Your head is an essential tool when you pass your opponent’s guard.
I’m not being metaphorical here.
You can literally use your head in various ways to control your opponent’s movement.
You can place your head next to your opponent’s head or below your opponent’s chin. You could even use your head as an underhook.
You can simply start experimenting with this idea, but I figure an example would be helpful.
So I will use that as an excuse to do a quick breakdown of Mayssa Bastos’ guard passing sequence against Lavínia Barbosa at this year’s Pan American.
Watch their match here from around the 3-minute mark until around 5:24. Here’s my breakdown of this sequence:
1. The sequence in question starts after Barbosa goes to the turtle position to avoid Bastos’ guard passing attempt.
2. Barbosa hugs Bastos’ right leg and gets into the quarter-guard-like position, but Bastos smashes Barbosa right away and gets a shallow underhook.
3. Bastos places her head next to the right side of Barbosa’s head, making Barbosa face her left side. There should be pretty strong pressure against Barbosa’s jawline from Bastos’ shoulder. For Bastos, this is a step to stabilize her position.
4. Bastos releases her head & shoulder pressure. Barbosa reacts to it and tries to come up, opening up some space for Bastos’ to get a deeper underhook. During this exchange, Bastos keeps her right shallow underhook, probably using her elbow as an anchor. After getting the left deeper underhook, she removes the shallow underhook and initially switches to a bicep tie and then to an elbow grip.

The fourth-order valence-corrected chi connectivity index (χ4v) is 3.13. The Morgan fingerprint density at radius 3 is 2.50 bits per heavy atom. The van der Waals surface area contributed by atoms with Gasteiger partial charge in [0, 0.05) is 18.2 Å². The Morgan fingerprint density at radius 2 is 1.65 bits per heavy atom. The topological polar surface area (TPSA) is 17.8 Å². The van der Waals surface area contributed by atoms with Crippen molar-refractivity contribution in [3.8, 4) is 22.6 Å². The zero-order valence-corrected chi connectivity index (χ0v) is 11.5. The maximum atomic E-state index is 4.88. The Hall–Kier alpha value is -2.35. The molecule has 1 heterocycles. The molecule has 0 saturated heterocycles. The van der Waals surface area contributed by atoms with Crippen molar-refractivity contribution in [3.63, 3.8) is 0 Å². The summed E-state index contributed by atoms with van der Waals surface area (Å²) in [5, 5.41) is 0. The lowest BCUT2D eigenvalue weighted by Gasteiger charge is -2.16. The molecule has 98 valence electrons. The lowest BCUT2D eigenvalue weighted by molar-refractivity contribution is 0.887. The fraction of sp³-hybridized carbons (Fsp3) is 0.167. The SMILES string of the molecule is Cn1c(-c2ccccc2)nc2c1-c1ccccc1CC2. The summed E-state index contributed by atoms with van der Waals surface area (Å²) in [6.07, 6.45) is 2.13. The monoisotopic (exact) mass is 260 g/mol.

5. Bastos places her head right below Barbosa’s chin, pinning Barbosa’s head. This may sound like a terrible thing to do to your opponent/training partner… but you are indeed here to do terrible things to them. It’s forgiven, provided you do these terrible things in a well-controlled, technical manner. So, be more technical, and get over it.
6. Bastos spends nearly two minutes to complete her pass once she gets the deeper underhook. Here are a few key details:
a. Bastos has a strong head & shoulder pressure, pinning Barbosa’s upper body.
b. Bastos is sprawling low and straddling Barbosa’s legs.
c. Since Barbosa is forced to face her left side in a fetal position, she cannot easily use her feet to make a meaningful connection to the mat, which would allow her to escape from Bastos’ control.
d. Bastos wants to use her legs to staple Barbosa’s legs while adjusting her position and completing the pass. The great thing about this way of passing the guard is that the passer can choose to go left, right, or forward (i.e., straight to the mount), depending on how their opponent reacts. When you watch this sequence, pay attention to Bastos’ leg pummeling work.
e. Generally, Bastos wants Barbosa’s legs to be folded so that Barbosa’s knee caps will be facing Barbosa’s left side rather than towards the ceiling, for example. So, Bastos adjusts her position and drags Barbosa’s legs to that side (i.e., Barbosa’s left & Bastos’ right).
7. Once Bastos finds herself in an optimal position to finish the pass, she moves to her left side and brings her right leg behind Barbosa’s legs. Bastos stabilizes her position and completes the pass.
Bastos’ sequence is an excellent example of pressure passing, which reminds me of Marco Barbosa’s style. This is not surprising because Bastos’ current coach/mentor Murilo Santana trained under Marco Barbosa and Santana himself is a pressure passing legend.
Remember, using your head, especially in this style of guard passing, will make a huge difference in whether you complete your pass or not. Watch Bastos’ sequence and try using the insights you got from this email the next time you roll.